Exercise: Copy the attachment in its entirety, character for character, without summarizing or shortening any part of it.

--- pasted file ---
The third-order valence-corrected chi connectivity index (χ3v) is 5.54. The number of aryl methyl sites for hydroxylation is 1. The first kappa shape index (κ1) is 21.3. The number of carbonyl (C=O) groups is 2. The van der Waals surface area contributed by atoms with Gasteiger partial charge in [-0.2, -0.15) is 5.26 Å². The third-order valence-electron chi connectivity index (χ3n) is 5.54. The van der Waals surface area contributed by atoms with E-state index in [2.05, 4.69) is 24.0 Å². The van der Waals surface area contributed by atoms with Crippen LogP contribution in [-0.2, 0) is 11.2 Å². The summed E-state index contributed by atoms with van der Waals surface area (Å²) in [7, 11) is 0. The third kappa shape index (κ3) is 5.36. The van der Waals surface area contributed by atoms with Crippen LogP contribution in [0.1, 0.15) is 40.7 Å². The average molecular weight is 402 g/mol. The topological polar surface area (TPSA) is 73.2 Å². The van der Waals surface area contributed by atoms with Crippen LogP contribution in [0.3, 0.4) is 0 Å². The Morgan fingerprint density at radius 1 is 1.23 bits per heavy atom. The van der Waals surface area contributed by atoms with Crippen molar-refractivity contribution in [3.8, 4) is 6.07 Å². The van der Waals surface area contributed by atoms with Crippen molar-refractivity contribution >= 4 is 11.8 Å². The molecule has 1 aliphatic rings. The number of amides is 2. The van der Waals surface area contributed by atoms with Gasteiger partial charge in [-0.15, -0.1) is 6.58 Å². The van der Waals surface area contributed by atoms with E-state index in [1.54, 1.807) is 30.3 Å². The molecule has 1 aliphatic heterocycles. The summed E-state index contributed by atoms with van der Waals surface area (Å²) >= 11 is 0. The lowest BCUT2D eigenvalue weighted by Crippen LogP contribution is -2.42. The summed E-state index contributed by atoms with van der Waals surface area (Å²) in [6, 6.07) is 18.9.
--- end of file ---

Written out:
The third-order valence-corrected chi connectivity index (χ3v) is 5.54. The number of aryl methyl sites for hydroxylation is 1. The first kappa shape index (κ1) is 21.3. The number of carbonyl (C=O) groups is 2. The van der Waals surface area contributed by atoms with Gasteiger partial charge in [-0.2, -0.15) is 5.26 Å². The third-order valence-electron chi connectivity index (χ3n) is 5.54. The van der Waals surface area contributed by atoms with E-state index in [2.05, 4.69) is 24.0 Å². The van der Waals surface area contributed by atoms with Crippen LogP contribution in [-0.2, 0) is 11.2 Å². The summed E-state index contributed by atoms with van der Waals surface area (Å²) in [7, 11) is 0. The third kappa shape index (κ3) is 5.36. The van der Waals surface area contributed by atoms with Crippen LogP contribution in [0.1, 0.15) is 40.7 Å². The average molecular weight is 402 g/mol. The topological polar surface area (TPSA) is 73.2 Å². The van der Waals surface area contributed by atoms with Crippen LogP contribution in [0.3, 0.4) is 0 Å². The Morgan fingerprint density at radius 1 is 1.23 bits per heavy atom. The van der Waals surface area contributed by atoms with Crippen molar-refractivity contribution in [3.8, 4) is 6.07 Å². The van der Waals surface area contributed by atoms with Crippen molar-refractivity contribution >= 4 is 11.8 Å². The molecule has 1 aliphatic rings. The number of amides is 2. The van der Waals surface area contributed by atoms with Gasteiger partial charge in [-0.15, -0.1) is 6.58 Å². The van der Waals surface area contributed by atoms with E-state index in [1.54, 1.807) is 30.3 Å². The molecule has 1 aliphatic heterocycles. The summed E-state index contributed by atoms with van der Waals surface area (Å²) >= 11 is 0. The lowest BCUT2D eigenvalue weighted by Crippen LogP contribution is -2.42. The summed E-state index contributed by atoms with van der Waals surface area (Å²) in [6, 6.07) is 18.9.